If you’re planning to take your grandchildren to Walt Disney World, don’t make these five mistakes that can turn a dream trip into a nightmare:
Taking the grandchildren to Disney World when they’re too young
Yes, Disney is for kids, but they need to be a certain age before they can really appreciate it. If your grandkids are still babies, they won’t remember the trip. Worse yet, you’ll be stuck with a stroller and the task of soothing a fussy baby and tending to his or her needs instead of enjoying the vacation. If you have older grandchildren with you, too, that’s going to get in the way of their fun.
Don’t feel bad about leaving your youngest grandkids at home until they’re old enough to fully enjoy their Disney trip. They won’t even realize that you’ve taking their older siblings, and you’ll all have a much better time.
If you’re wondering how old is old enough, that really depends on the child. Some toddlers absolutely love Disney World. They enjoy seeing the characters, riding the rides in Fantasyland, and running free in the playgrounds at each of the parks. Others cower in fear when Mickey Mouse approaches and hate being around so many strangers.
Only you can judge whether your grandchild is ready for his or her first Disney World trip. The main criteria is whether it’s something the child will really enjoy.
Picking the wrong parks
Disney World is made up of four separate theme parks: the Magic Kingdom, Epcot, Disney’s Hollywood Studios, and Disney’s Animal Kingdom. They all have great attractions, but some are more appropriate for certain age groups than others.
For example, the Magic Kingdom is a paradise for younger kids. They love the fairy tale world of Fantasyland and get so excited at the prospect of meeting Mickey Mouse, Cinderella, and other favorites. Most of the rides are geared for the younger set, so they won’t hear, “Sorry, you’re too short” very often.
However, their teen siblings might be bored to tears in that same park. Sure, they might like Splash Mountain, Space Mountain, and Big Thunder Mountain, but they’d probably prefer a ride with more thrills, like the Tower of Terror and Rock N Roller Coaster over at Disney’s Hollywood Studios. Star Tours is a big hit with tweens and teens, too, especially if they’re into the Star Wars movies, and they’ll enjoy the two stunt shows.
Kids of all ages enjoy Disney’s Animal Kingdom. The little ones love to see live lions, zebras, elephants, and other animals on the safari ride, while the thrill seekers gravitate to Dinosaur, Kali River Rapids, and the Expedition Everest roller coaster.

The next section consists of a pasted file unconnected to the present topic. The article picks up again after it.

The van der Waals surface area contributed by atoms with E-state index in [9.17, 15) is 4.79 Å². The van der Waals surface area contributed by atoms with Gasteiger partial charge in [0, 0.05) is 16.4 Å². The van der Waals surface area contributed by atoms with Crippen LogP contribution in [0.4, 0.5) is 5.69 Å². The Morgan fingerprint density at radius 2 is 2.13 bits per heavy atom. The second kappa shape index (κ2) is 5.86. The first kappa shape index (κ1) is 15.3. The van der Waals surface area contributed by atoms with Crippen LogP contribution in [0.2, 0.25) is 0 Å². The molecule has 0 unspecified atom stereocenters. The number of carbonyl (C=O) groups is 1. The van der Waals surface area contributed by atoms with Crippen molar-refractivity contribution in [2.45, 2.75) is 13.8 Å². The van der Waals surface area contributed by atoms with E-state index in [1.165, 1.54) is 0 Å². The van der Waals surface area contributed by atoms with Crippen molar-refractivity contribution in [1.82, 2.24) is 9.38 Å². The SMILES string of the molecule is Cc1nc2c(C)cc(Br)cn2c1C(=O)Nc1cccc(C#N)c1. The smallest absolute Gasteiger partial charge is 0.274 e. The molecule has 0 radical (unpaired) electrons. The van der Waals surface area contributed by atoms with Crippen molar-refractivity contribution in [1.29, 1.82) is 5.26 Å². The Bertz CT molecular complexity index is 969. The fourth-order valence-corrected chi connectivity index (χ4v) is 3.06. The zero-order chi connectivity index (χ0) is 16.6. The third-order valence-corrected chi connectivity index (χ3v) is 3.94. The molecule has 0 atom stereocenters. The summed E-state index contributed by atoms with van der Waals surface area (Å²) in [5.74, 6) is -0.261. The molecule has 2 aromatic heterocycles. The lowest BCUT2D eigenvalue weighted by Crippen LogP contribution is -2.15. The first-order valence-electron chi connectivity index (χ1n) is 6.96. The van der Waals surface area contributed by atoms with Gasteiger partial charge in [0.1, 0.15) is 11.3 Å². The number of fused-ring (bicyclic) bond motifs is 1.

Epcot has some appealing fun for youngsters, but overall it’s very much an adult park. Most of the kid-friendly attractions are in Future World, like Soarin’ and the Nemo ride. Your grandkids will enjoy the hands-on aspect of designing and testing their very own car at Test Track, too. However, World Showcase won’t hold young attention spans for very long until you sign the kids up for Agent P’s World Showcase Adventure, an interactive game.
Staying at the parks too long
Kids can only take so much before they get tired and cranky. You might want to get the most possible out of your Disney trip, but balance that with your grandkids’ needs. You want them to have a great memory of enjoying themselves at the parks with Grandma and Grandpa, not awful recollections of being forced to stay from opening till closing time every day, getting dragged from ride to ride in the Florida heat.
Give the kids a break and let them sleep late some days instead of always hitting the gates at opening time. If needed, take a break in the afternoon and go back to your hotel for a swim or nap. Don’t yell at them or make them feel guilty when they’re cranky or overtired. Keep their ages in mind and make sure you work around their needs.
Visit during Christmas or Easter
Yes, in theory it sounds like a visit to Disney World would make for a wonderful, memorable Christmas or Easter. In reality you’ll pay top dollar to push your way through crowds and stand in lines for hours. Stay home for the holidays and plan your trip for a slower time of year when you can enjoy yourself more fully. The grandkids will get to ride a lot more rides when the lines don’t span multiple hours, and you’ll pay a lot less money for a better time.
Visiting the Disney parks every day of the trip
Yes, you’ll want to hit all four of the Disney parks if possible, but when you’re traveling with youngsters it’s not such a good idea to hit a park every day. Sure, it’s fun, but it also takes a lot of energy. You’re constantly on the go, hurrying between all the rides and attractions.
Your trip will be greatly enhanced if you take a day or two off. Hang out by the pool, go to a water park, or explore some of the other Central Florida attractions. From nearby go-karts, air boats, and miniature golf courses to beaches just an hour away, you’re got an endless world of possibilities.